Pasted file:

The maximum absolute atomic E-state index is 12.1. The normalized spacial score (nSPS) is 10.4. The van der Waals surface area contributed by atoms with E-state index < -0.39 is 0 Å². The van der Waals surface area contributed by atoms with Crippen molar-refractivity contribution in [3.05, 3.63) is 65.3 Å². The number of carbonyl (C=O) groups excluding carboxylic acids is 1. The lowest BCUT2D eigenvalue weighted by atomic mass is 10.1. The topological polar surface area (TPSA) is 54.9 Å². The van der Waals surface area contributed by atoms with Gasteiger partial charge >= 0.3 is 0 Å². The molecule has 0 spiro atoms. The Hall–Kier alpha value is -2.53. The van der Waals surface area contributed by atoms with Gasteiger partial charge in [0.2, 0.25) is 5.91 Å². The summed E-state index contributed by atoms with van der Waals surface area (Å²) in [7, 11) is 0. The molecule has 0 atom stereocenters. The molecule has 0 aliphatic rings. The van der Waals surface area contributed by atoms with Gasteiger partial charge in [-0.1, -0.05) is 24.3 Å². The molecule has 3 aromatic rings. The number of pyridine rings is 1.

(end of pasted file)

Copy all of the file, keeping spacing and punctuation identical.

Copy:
The maximum absolute atomic E-state index is 12.1. The normalized spacial score (nSPS) is 10.4. The van der Waals surface area contributed by atoms with E-state index < -0.39 is 0 Å². The van der Waals surface area contributed by atoms with Crippen molar-refractivity contribution in [3.05, 3.63) is 65.3 Å². The number of carbonyl (C=O) groups excluding carboxylic acids is 1. The lowest BCUT2D eigenvalue weighted by atomic mass is 10.1. The topological polar surface area (TPSA) is 54.9 Å². The van der Waals surface area contributed by atoms with Gasteiger partial charge >= 0.3 is 0 Å². The molecule has 0 spiro atoms. The Hall–Kier alpha value is -2.53. The van der Waals surface area contributed by atoms with Gasteiger partial charge in [0.2, 0.25) is 5.91 Å². The summed E-state index contributed by atoms with van der Waals surface area (Å²) in [7, 11) is 0. The molecule has 0 atom stereocenters. The molecule has 0 aliphatic rings. The van der Waals surface area contributed by atoms with Gasteiger partial charge in [-0.1, -0.05) is 24.3 Å². The molecule has 3 aromatic rings. The number of pyridine rings is 1.